Grudem has endorsed Marco Rubio for president. I have not. But I am endorsing Wayne Grudem. Not for president but rather for a man who we would all be better of having listened to and read.

In the coming weeks you will be told that Wayne Grudem is against women. As his own life story shows, he is not. What he is against is feminism. You know, that failed worldview that virtually demonized all sex, scares men out of even thinking about approaching a woman without first signing a contract of mutual engagement and that has led many women to put aside the so-called ball and chain of an apron and trade it in for the much heavier one that comes with grabbing for more and more power.

So to put it another way, Wayne Grudem is very much for women. If you don’t believe me, just ask his wife. You can look for them the next time you’re in Arizona.

Everything My Son Will Ever Need To Know About Politics, He Learned On Tuesday


Everything my son will ever need to know about politics, he learned on Tuesday.

He was in one of those moods where he asks hundreds of questions. Who am I kidding? He’s always in one of those moods. This time, the questions were about politics.

Who was the best president ever?

Who was the best president in your lifetime?

Who was the worst president ever?

Who was the worst president in your lifetime?

I answered every one of those questions with complete honesty and a thorough explanation. If the NSA was listening in on our conversation, they’ll be paying me a visit pretty soon. It’s been nice knowing you. I’ll tell Dinesh D’Souza you said hello.

We were on our way to vote. Well, me. Not him. Kids his age only get to vote in Chicago. This isn’t Chicago.

When we walked in to vote, I saw an old friend and we made small talk. I walked over to get my voting card and met the folks in charge of making sure that people only vote once. Like I said, this isn’t Chicago.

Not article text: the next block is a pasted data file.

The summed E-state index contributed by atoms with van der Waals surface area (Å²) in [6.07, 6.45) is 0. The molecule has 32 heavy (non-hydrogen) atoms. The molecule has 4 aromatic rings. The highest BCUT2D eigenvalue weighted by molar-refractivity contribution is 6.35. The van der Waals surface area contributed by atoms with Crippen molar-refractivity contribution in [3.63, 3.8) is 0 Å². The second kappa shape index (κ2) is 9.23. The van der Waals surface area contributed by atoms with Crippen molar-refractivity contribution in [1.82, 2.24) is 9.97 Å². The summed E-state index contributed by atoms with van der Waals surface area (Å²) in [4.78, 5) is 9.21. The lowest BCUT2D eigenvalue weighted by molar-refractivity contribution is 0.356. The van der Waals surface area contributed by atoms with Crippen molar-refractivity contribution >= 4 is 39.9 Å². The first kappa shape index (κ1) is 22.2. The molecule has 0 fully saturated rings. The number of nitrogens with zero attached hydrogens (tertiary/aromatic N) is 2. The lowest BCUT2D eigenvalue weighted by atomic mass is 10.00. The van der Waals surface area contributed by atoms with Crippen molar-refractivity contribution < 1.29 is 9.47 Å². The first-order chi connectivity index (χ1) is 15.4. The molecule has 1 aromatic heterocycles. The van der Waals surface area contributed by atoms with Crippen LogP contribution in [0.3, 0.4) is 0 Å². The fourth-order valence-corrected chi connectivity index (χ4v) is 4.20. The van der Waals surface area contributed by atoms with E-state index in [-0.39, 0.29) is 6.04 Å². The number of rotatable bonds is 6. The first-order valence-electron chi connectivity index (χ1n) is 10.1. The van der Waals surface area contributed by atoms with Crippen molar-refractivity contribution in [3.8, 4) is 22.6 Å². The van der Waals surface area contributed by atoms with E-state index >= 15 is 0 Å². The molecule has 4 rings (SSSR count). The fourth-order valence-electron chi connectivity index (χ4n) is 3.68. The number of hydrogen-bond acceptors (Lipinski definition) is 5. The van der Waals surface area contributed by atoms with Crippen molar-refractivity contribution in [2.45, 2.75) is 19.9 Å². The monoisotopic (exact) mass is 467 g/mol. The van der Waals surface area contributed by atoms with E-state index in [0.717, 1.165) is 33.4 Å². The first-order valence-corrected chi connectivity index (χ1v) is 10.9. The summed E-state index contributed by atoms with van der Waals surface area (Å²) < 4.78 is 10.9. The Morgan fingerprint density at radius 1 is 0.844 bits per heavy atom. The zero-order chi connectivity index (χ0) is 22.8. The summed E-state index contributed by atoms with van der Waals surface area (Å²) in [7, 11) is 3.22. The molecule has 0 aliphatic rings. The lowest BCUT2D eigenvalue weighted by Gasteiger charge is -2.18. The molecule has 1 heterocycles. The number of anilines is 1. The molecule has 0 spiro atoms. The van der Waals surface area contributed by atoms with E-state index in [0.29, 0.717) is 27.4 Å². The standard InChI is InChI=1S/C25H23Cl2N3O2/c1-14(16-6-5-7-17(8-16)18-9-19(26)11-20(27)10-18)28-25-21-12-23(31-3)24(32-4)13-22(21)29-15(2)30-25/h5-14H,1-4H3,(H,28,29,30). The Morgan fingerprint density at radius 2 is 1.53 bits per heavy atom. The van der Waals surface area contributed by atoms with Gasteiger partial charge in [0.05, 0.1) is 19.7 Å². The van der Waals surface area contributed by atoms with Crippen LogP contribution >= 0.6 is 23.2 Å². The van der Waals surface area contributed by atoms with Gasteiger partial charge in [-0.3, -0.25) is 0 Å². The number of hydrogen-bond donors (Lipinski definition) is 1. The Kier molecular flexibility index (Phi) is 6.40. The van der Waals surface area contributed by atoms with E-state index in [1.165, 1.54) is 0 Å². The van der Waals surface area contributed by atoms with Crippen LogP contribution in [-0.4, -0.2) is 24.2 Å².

My son stood perfectly still as I cast my votes. He was fascinated by the computer screen and the names I put a big X next to. He was even more fascinated by the names I wrote-in. That’s always been a philosophy of mine. I never vote for someone I know nothing about and I never vote for the lesser of two evils. To put it another way, I vote for a lot of write-in candidates.

My son was a statue. I don’t think that he even blinked. I could overhear the workers commenting on how well-behaved he was. I was proud. When we walked out, a man handed me a sticker. It had a peach on it and said something about me being a Georgia voter. And then the man handed my son the same sticker, even though he didn’t vote. The man said that any kid as well behaved as him deserves a sticker.

On the way out, my son asked me why I wrote in so many names. He wanted to know what would happen if Thomas Jefferson and Gregg Allman really did get elected to public office. I told him that they didn’t have a chance to win but that it’s better to vote for someone who can’t win than it is to vote for someone who will win and do all of the wrong things.

Later that night we went to a party. It was for a friend who was running for office. He’s one of the good guys. The kind with a name that you are proud to put an X by.

The results for his race were coming in slow and the hour was growing late. The kids were sleepy. When we got home, we listened to the radio while we were getting ready for bed. Finally, the news broke.

Our friend won.

My kids cheered.

And then we prayed for our friend.

Everything my son needs to know about politics, he learned on Tuesday.

He learned that sometimes your only option is one that was never given to you in the first place.

He learned that sometimes the good guys really do win in politics.

And he learned that no matter how good or bad the elected official is, whether we like him or oppose him, we pray for him.

Even if he’s from Chicago.